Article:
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Re: Promotions/Raises

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  • strazhce
    Hi, phenner (and Peter), ... I ll give my view on this: 1. First some context. Our company is very pragmatic (not agile). Our development projects done
    Message 1 of 111 , May 6, 2010
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      Hi, phenner (and Peter),

      --- In scrumdevelopment@yahoogroups.com, "phenner@..." <amphenner@...> wrote:
      >
      >
      > Since Scrum is team based and you are evaluated as a team instead of an individual conributor, how are companies handling promotions and raises?
      >
      > Our department has just moved everyone over to using Scrum and this is something that has not been solved yet.
      >

      I'll give my view on this:

      1. First some context.
      Our company is very pragmatic (not agile). Our development projects done in-house are very agile, at least internally. There is similarity to your situation - whole projects are evaluated. Specific individuals are not, our management sees personal evaluation as a bad practice - and they have my thanks for that.

      2. How we do professional development:
      Our professional ladder is based on Construx ladder: http://www.construx.com/Page.aspx?nid=244. We promote people based on skills and competence. Employee performance on the project is NOT evaluated, but it is taken into account: how do you perform, do you keep your promises, are you reliable, do you take initiative etc. You receive feedback from your PM or peers as well, esp. when you are working to go up on the ladder.

      Professional ladder is not directly connected to work you do (e.g. testing, analysis, development, project management) nor your wage, but it implies these things. People on higher positions are more capable doing work without further guidance, tend to be team leaders and project managers.

      Our HR has very little to do with promotions. Surprise, surprise :-)

      3. What Peter proposes is a solid advice - wait a bit with changes.
      I see some problems with this:
      - people won't know, what should they do to get promoted.
      - HR: see above - our HR has very little to do with. Only one IT professional may evaluate qualities of the other IT professional. Some senior people/management from your company should specify, what employees should learn in order to be more valuable to your company. More valuable => get promotion, get more money.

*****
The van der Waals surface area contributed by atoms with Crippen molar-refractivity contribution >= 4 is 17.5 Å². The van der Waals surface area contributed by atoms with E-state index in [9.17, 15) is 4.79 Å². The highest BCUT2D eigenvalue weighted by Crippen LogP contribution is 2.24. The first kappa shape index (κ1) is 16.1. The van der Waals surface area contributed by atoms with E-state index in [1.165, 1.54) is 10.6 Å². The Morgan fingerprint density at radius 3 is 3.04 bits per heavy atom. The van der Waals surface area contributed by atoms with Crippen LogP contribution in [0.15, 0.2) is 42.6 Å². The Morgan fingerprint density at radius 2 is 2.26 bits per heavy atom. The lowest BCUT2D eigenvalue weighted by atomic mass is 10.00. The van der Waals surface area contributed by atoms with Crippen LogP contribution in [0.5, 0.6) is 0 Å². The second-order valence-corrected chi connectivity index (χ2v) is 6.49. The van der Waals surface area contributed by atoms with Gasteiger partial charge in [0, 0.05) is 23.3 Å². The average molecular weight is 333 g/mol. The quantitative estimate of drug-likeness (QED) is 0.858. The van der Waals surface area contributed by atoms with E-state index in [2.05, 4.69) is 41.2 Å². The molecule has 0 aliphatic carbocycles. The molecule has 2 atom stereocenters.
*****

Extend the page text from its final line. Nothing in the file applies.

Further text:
I hope this helps.

      Oleg
    • Ilja Preuß
      I agree that one shouldn t. How does that connect to what I said? Confused, Ilja
      Message 111 of 111 , May 26, 2010
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        I agree that one shouldn't. How does that connect to what I said?

        Confused,

        Ilja

        2010/5/26, Paul Tiseo <paul_tiseo@...>:
        >
        > IMO, one should not confuse creativity/innovation with interdependent
        > work. The two are orthogonal.
        >
        > On 5/25/2010 10:15 AM, Ilja Preuß wrote:
        >>
        >> As far as I remember, the Pink talk argues against rewards for tasks
        >> that require creativity (and he actually points out that rewards can
        >> work well for tasks that don't).
        >>
        >> Whereas the research you are pointing to is about rewarding teams vs.
        >> rewarding individuals (vs. doing both). And in the context of, as far
        >> as I can tell, work that doesn't require a lot of creativity.
        >>
        >> Which doesn't render it invalid or uninteresting. I don't see how it
        >> shifts the picture, though.
        >>
        >> Cheers, Ilja
        >>
        >> 2010/5/25 Paul Tiseo <paul_tiseo@...
        >> <mailto:paul_tiseo@...>>
        >>
        >>
        >>
        >>
        >> The Pearsall reference. Beersma et al. I've posted it already,
        >> Yahoo has archived it, and we've debated it.
        >>
        >> I'm not sure why you and Ron seem to have so quickly and
        >> completely forgotten it already.
        >>
        >>
        >> On 5/25/2010 3:36 AM, Ilja Preuß wrote:
        >>>
        >>> Where can I read about that recent research?
        >>>
        >>> 2010/5/25 Paul Tiseo <paul_tiseo@...
        >>> <mailto:paul_tiseo@...>>
        >>>
        >>>
        >>>
        >>>
        >>> Mark:
        >>>
        >>> Just go back to many of my previous emails on this thread,
        >>> and pick up some of the points I made and references I got
        >>> out of the literature. Pink quotes research about 3-5 years
        >>> old, which is better than most, but the picture *is*
        >>> shifting. Recent research is slightly center of left.
        >>>
        >>> _________________________________
        >>> *PAUL TISEO*
        >>> paul_tiseo@... <http://paul_tiseo@...>
        >>> (904) 382-5704 (cell)
        >>>
        >>> On 5/24/2010 5:32 PM, Mark Levison wrote:
        >>>>
        >>>>
        >>>>
        >>>> On Mon, May 24, 2010 at 4:32 PM, Paul Tiseo
        >>>> <paul_tiseo@... <mailto:paul_tiseo@...>> wrote:
        >>>>
        >>>> Thank you, Ron, for that simplified answer.
        >>>>
        >>>> So why not call out what oversimplifications you perceive.
        >>>>
        >>>> Cheers
        >>>> Mark
        >>>
        >>>
        >>>
        >>
        >> --
        >> _________________________________
        >> *PAUL TISEO*
        >> paul_tiseo@... <mailto:paul_tiseo@...>
        >>
        >>
        >>
        >>
        >
        > --
        > _________________________________
        > *PAUL TISEO*
        > paul_tiseo@...
        >
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